Chapter 2: 
Economic Inequality Flashcards Preview

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Economic Inequality

Unequal distribution of income is an indicator of economic inequality



the amount of money one earns from employment, business, investments, and other economic activities



the value of all the assets one owns subtracted by the debts one owes.


The Very Rich

Old Rich:
families that have been wealthy for generations
(the Rockefellers, the Vanderbilts, and the DuPonts)

New Rich:
self-made individuals who have created their own wealth
(Bill Gates, Warren Buffet, Oprah Winfrey)

The New Rich outnumber the Old Rich by more than 2 to 1
(Thibault, 2009)


What Is Poverty?

The American poverty line for a family of 4 is an income of $22,025 or less per year

However, the state of being impoverished is subjective.


Absolute Poverty

The government decided that the typical family spends 1/3 of its income on food

Therefore to find the poverty line multiply the cost of food times 3

Absolute Poverty: the lack of minimum food and shelter necessary for maintaining life, the condition of families living below the poverty line


Absolute Poverty:

Conservatives contend that the figures overestimate the extent of poverty because they do not count as income the many noncash benefits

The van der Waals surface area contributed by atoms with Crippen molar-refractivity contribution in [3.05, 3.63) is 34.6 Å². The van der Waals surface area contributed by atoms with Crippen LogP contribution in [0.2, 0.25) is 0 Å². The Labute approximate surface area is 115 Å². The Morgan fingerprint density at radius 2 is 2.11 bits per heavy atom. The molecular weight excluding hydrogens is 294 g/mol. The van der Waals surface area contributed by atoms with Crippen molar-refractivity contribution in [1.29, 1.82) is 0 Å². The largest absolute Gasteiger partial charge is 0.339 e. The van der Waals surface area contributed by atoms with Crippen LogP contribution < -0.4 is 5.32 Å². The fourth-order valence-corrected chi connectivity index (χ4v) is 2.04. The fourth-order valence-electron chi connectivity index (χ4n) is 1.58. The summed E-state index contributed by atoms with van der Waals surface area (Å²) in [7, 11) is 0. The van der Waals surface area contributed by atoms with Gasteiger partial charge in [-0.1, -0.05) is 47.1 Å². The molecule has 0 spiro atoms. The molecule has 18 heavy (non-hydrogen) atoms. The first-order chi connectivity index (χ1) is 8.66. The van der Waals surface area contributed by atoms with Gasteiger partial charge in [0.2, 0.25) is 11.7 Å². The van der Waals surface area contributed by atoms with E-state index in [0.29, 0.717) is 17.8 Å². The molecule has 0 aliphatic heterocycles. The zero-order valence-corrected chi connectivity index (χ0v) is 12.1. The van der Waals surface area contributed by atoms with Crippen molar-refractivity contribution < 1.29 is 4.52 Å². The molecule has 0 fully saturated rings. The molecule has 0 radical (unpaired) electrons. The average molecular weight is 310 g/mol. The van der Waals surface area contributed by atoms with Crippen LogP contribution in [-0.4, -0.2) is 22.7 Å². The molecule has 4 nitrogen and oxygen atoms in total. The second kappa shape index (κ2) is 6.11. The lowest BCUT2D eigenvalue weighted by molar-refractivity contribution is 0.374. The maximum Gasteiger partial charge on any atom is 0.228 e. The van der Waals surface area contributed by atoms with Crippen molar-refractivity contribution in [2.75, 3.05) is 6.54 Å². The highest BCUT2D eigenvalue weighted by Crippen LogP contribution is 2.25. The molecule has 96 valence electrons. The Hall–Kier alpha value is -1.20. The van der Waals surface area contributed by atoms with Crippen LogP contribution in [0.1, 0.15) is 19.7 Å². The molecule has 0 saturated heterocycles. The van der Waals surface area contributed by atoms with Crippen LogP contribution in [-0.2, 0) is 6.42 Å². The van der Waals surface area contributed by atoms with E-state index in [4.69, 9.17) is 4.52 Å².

Liberals argue that the rate underestimates the extent of poverty because nowadays the typical family spends only 1/5 of its income on food, due to increases in nonfood costs

National Academy of Sciences poverty experts suggest that both deducting nonfood costs and adding noncash benefits to the income will provide a more accurate poverty line

This calculation will increase the official poverty because the nonfood costs are higher than the noncash benefits.


nonfood costs are higher than the noncash benefits.

nonfood costs are higher than the noncash benefits.


Relative Poverty

Relative Poverty: a state of deprivation resulting from having less than the majority of the people in their society

When relative poverty is included, the percentage of the impoverished Americans doubles


The Faces of Poverty

According to the U.S. Census Bureau (2010), a little over 13%, or nearly 40 million Americans, live in poverty today

Children under 18, single mothers, the less educated, the unemployed, low-wage workers, racial/ethnic minorities, women, the homeless, and rural & inner-city residents are more likely to fall into poverty



About 19% of the children 17 and younger are poor, while the poverty rate of all the other age groups falls below the national average of 13%

50 years ago, seniors age 65 years or older had the highest rate of poverty